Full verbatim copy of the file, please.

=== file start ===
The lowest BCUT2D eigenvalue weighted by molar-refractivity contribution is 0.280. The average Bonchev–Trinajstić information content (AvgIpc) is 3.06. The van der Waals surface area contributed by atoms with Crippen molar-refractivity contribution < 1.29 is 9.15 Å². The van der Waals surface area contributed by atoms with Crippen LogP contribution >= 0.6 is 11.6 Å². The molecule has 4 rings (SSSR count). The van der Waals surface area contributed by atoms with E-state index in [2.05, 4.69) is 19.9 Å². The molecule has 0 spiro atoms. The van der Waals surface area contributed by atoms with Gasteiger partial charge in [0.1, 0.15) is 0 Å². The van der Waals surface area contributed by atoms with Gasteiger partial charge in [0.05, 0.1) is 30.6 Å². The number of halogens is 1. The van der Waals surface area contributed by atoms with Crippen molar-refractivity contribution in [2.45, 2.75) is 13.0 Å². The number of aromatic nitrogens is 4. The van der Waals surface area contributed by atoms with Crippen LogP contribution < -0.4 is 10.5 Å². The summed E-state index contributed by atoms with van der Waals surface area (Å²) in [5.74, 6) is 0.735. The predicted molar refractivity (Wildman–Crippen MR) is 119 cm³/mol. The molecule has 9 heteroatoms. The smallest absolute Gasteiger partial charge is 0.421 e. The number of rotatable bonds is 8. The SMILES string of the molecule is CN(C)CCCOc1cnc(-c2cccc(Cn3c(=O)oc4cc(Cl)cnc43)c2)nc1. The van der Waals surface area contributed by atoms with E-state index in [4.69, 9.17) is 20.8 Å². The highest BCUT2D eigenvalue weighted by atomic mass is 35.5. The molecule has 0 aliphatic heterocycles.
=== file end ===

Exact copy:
The lowest BCUT2D eigenvalue weighted by molar-refractivity contribution is 0.280. The average Bonchev–Trinajstić information content (AvgIpc) is 3.06. The van der Waals surface area contributed by atoms with Crippen molar-refractivity contribution < 1.29 is 9.15 Å². The van der Waals surface area contributed by atoms with Crippen LogP contribution >= 0.6 is 11.6 Å². The molecule has 4 rings (SSSR count). The van der Waals surface area contributed by atoms with E-state index in [2.05, 4.69) is 19.9 Å². The molecule has 0 spiro atoms. The van der Waals surface area contributed by atoms with Gasteiger partial charge in [0.1, 0.15) is 0 Å². The van der Waals surface area contributed by atoms with Gasteiger partial charge in [0.05, 0.1) is 30.6 Å². The number of halogens is 1. The van der Waals surface area contributed by atoms with Crippen molar-refractivity contribution in [2.45, 2.75) is 13.0 Å². The number of aromatic nitrogens is 4. The van der Waals surface area contributed by atoms with Crippen LogP contribution < -0.4 is 10.5 Å². The summed E-state index contributed by atoms with van der Waals surface area (Å²) in [5.74, 6) is 0.735. The predicted molar refractivity (Wildman–Crippen MR) is 119 cm³/mol. The molecule has 9 heteroatoms. The smallest absolute Gasteiger partial charge is 0.421 e. The number of rotatable bonds is 8. The SMILES string of the molecule is CN(C)CCCOc1cnc(-c2cccc(Cn3c(=O)oc4cc(Cl)cnc43)c2)nc1. The van der Waals surface area contributed by atoms with E-state index in [4.69, 9.17) is 20.8 Å². The highest BCUT2D eigenvalue weighted by atomic mass is 35.5. The molecule has 0 aliphatic heterocycles.